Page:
Article 20.9 of the Agreement refers to the access of other States in the following terms:: "This Agreement shall be open for accession by any State or separate customs territory 18 months after the date of entry into force of this Agreement". Then it adds the following: "Such accession shall be subject to the consent of the Parties and any terms or conditions that may be agreed between the Parties and the State or separate customs territory". It is not thus specified whether or not the new member should belong to the region, but most certainly it does not exclude the possibility. However, it does stipulate that it must be accepted by all RCEP member countries.

The negotiation of the RCEP began in 2012, when the other major preferential trade agreement in the Asia-Pacific region, the TPP (Trans-Pacific Partnership), was still being viewed as a fact, and from which the US withdrew when Donald Trump took office in 2017. It finally entered into force with modifications and without the US, on December 30, 2018, with a new name and acronym (Comprehensive and Progressive Agreement for Transpacific Partnership - CPTPP). It has eleven members , 495 million consumers and 13% of the world's GDP (see www.international.gc.ca/trade-commerce).

For background information on the RCEP, its objectives, and the main commitments made, see, among other sources of information, the official website of its Secretariat (www.rcepsec.org). For the full text of the RCEP agreement, published on November 15th, see www.rcepsec.org/legal.text/).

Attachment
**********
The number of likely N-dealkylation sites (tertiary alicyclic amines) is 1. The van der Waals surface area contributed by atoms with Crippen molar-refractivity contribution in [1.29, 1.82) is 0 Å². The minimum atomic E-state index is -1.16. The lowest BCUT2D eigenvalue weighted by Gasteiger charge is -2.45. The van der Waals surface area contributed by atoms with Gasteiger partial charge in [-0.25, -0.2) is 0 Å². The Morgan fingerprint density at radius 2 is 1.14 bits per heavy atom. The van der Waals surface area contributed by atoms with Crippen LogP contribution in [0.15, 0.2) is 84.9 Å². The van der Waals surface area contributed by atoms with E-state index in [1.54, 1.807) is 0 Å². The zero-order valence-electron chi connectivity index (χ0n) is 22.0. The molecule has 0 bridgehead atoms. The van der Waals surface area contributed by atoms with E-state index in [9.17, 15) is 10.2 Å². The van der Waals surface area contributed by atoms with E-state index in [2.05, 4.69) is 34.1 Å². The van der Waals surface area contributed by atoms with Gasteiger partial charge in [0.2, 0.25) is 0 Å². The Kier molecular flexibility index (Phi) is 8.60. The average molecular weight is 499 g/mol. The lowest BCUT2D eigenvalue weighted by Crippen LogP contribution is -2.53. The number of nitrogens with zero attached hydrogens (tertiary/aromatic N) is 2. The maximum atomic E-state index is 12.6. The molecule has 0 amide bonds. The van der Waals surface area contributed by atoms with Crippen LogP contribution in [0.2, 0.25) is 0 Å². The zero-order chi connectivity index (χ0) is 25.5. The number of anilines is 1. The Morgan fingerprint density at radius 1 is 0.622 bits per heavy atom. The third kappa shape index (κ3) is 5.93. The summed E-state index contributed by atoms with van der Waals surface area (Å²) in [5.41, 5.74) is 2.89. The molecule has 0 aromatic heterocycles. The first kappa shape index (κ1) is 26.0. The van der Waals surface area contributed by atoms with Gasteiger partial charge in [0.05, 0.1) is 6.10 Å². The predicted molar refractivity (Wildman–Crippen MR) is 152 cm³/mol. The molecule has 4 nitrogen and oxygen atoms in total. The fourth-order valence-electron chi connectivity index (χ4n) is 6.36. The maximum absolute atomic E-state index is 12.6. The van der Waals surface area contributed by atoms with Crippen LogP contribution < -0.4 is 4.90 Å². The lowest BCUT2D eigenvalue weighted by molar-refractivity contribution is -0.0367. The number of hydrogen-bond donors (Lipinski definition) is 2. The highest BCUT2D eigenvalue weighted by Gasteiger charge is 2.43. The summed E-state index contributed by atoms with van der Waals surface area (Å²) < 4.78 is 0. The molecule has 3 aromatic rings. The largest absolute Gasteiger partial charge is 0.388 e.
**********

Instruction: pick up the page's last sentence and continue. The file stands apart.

On the RCEP in the perspective of Argentina's foreign trade see, among other recent publications, the INAI Foundation report prepared by Nelson Illescas: "RCEP. Some initial considerations after signing", published on November 18 (www.inai.org.ar) and the article by Gabriela Origlia, published in the Foreign Trade Supplement of La Nación newspaper on November 26, entitled "RCEP. With the agreement of fifteen countries, the largest free trade agreement in the world is born"). On the RCEP itself, see the already mentioned article by Zou Xiaoli, Ambassador of the People's Republic of China in Argentina, whose reference is included as recommended reading. For a European view of the RCEP, see Joseph Borrell's blog, also included as recommended reading at the end of this newsletter.

The RCEP introduces novel elements in the architecture of preferential trade agreements, which tend to facilitate value chains of regional scope. In this regard, the application of chapter 3 of the Agreement, referred to the rules of origin, should be closely monitored, in particular, the evolution of Article 3.4.1, which refers to the possible modifications that may be introduced later.